"Although the California case did not involve a media defendant, the ruling likely will be applied to reporters engaged in newsgathering. Under the new standard, the surreptitious recording of any conversation with a source -- even when the source knows he or she is talking 'on the record' to a reporter -- may give rise to liability under California's Privacy Act if the source later can show that he or she reasonably believed the conversation would not be tape recorded. If everyone participating in the conversation consents to the recording, however, then the act does not apply."

Will California courts create an exception for the ACORN sting, or professional journalists, or independent investigators?

For those interested in the law, Section 630 of the California Penal Code set forth California public policy on privacy as follows:

"The Legislature hereby declares that advances in science and technology have led to the development of new devices and techniques for the purpose of eavesdropping upon private communications and that the invasion of privacy resulting from the continual and increasing use of such devices and techniques has created a serious threat to the free exercise of personal liberties and cannot be tolerated in a free and civilized society.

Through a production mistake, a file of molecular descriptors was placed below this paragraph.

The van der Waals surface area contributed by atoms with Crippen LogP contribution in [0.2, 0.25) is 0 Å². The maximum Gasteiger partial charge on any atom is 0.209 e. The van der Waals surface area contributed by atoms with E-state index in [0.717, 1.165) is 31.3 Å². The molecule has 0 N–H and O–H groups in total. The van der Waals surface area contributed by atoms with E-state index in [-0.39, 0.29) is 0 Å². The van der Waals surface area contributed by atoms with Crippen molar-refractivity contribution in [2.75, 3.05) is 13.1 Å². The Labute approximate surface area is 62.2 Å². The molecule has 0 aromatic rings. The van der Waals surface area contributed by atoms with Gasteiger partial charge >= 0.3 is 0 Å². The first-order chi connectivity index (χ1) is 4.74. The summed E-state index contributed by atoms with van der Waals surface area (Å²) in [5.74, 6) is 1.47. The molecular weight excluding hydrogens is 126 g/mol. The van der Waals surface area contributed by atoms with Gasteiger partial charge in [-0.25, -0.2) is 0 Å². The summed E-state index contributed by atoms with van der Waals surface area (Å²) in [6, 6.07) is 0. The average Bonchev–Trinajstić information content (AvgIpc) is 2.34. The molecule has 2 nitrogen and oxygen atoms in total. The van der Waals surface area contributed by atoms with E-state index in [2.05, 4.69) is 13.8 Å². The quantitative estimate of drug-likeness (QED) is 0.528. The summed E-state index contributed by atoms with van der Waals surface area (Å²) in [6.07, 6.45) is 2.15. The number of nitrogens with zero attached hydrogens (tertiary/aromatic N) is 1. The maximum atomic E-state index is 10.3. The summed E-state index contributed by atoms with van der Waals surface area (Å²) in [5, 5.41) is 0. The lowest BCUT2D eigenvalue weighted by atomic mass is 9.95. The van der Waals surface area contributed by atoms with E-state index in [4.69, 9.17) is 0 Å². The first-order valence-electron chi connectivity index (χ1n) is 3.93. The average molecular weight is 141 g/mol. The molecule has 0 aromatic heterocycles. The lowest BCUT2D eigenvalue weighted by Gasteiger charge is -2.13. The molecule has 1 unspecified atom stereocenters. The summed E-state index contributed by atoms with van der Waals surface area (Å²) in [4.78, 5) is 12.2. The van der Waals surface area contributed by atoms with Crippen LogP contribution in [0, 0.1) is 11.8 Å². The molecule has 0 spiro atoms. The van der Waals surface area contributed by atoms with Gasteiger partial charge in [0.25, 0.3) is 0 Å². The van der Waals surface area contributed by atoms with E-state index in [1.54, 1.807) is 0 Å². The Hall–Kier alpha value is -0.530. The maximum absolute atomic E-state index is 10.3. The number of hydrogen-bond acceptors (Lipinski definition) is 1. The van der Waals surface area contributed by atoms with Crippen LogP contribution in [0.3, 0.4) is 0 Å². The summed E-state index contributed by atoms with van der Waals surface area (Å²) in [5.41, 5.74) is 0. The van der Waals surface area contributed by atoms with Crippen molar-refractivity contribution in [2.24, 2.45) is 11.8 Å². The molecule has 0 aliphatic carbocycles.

"The Legislature by this chapter intends to protect the right of privacy of the people of this state.

"The Legislature recognizes that law enforcement agencies have a legitimate need to employ modern listening devices and techniques in the investigation of criminal conduct and the apprehension of lawbreakers. Therefore, it is not the intent of the Legislature to place greater restraints on the use of listening devices and techniques by law enforcement agencies than existed prior to the effective date of this chapter."

Section 632 of the California Penal Code:

"1. Every person who, intentionally and without the consent of all parties to a confidential communication, by means of any electronic amplifying or recording device, eavesdrops upon or records the confidential communication, whether the communication is carried on among the parties in the presence of one another or by means of a telegraph, telephone, or other device, except a radio, shall be punished by a fine not exceeding two thousand five hundred dollars ($2,500), or imprisonment in the county jail not exceeding one year, or in the state prison, or by both that fine and imprisonment. If the person has previously been convicted of a violation of this section or Section 631, 632.5, 632.6, 632.7, or 636, the person shall be punished by a fine not exceeding ten thousand dollars ($10,000), by imprisonment in the county jail not exceeding one year, or in the state prison, or by both that fine and imprisonment.